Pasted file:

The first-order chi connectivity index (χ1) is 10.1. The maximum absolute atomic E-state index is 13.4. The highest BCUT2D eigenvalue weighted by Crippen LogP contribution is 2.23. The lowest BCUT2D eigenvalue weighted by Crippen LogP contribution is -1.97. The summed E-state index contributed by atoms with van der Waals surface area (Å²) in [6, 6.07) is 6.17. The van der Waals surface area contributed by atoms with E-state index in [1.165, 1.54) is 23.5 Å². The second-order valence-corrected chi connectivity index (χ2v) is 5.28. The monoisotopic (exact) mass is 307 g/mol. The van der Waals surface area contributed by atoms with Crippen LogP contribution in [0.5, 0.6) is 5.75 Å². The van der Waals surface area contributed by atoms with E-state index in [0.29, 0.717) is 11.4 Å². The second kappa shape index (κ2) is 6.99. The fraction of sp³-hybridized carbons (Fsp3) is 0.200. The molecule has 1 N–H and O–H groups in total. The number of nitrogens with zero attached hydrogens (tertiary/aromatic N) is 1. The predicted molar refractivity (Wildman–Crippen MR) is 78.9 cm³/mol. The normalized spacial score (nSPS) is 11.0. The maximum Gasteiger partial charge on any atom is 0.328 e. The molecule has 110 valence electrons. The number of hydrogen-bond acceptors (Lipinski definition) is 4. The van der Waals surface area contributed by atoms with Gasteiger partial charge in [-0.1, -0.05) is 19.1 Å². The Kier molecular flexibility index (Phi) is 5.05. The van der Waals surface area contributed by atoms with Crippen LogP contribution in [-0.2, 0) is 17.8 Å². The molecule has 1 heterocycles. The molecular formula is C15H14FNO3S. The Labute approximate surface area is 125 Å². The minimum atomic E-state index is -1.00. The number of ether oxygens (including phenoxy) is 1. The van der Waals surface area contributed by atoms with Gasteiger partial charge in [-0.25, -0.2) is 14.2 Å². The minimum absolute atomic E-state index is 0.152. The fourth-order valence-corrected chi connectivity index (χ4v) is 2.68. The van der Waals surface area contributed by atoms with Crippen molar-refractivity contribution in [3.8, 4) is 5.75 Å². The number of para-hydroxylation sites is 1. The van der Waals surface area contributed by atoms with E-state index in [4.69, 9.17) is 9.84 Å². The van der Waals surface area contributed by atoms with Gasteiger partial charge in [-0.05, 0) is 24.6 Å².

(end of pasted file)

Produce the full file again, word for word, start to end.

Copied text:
The first-order chi connectivity index (χ1) is 10.1. The maximum absolute atomic E-state index is 13.4. The highest BCUT2D eigenvalue weighted by Crippen LogP contribution is 2.23. The lowest BCUT2D eigenvalue weighted by Crippen LogP contribution is -1.97. The summed E-state index contributed by atoms with van der Waals surface area (Å²) in [6, 6.07) is 6.17. The van der Waals surface area contributed by atoms with E-state index in [1.165, 1.54) is 23.5 Å². The second-order valence-corrected chi connectivity index (χ2v) is 5.28. The monoisotopic (exact) mass is 307 g/mol. The van der Waals surface area contributed by atoms with Crippen LogP contribution in [0.5, 0.6) is 5.75 Å². The van der Waals surface area contributed by atoms with E-state index in [0.29, 0.717) is 11.4 Å². The second kappa shape index (κ2) is 6.99. The fraction of sp³-hybridized carbons (Fsp3) is 0.200. The molecule has 1 N–H and O–H groups in total. The number of nitrogens with zero attached hydrogens (tertiary/aromatic N) is 1. The predicted molar refractivity (Wildman–Crippen MR) is 78.9 cm³/mol. The normalized spacial score (nSPS) is 11.0. The maximum Gasteiger partial charge on any atom is 0.328 e. The molecule has 110 valence electrons. The number of hydrogen-bond acceptors (Lipinski definition) is 4. The van der Waals surface area contributed by atoms with Gasteiger partial charge in [-0.1, -0.05) is 19.1 Å². The Kier molecular flexibility index (Phi) is 5.05. The van der Waals surface area contributed by atoms with Crippen LogP contribution in [-0.2, 0) is 17.8 Å². The molecule has 1 heterocycles. The molecular formula is C15H14FNO3S. The Labute approximate surface area is 125 Å². The minimum atomic E-state index is -1.00. The number of ether oxygens (including phenoxy) is 1. The van der Waals surface area contributed by atoms with Gasteiger partial charge in [-0.25, -0.2) is 14.2 Å². The minimum absolute atomic E-state index is 0.152. The fourth-order valence-corrected chi connectivity index (χ4v) is 2.68. The van der Waals surface area contributed by atoms with Crippen molar-refractivity contribution in [3.8, 4) is 5.75 Å². The number of para-hydroxylation sites is 1. The van der Waals surface area contributed by atoms with E-state index in [4.69, 9.17) is 9.84 Å². The van der Waals surface area contributed by atoms with Gasteiger partial charge in [-0.05, 0) is 24.6 Å².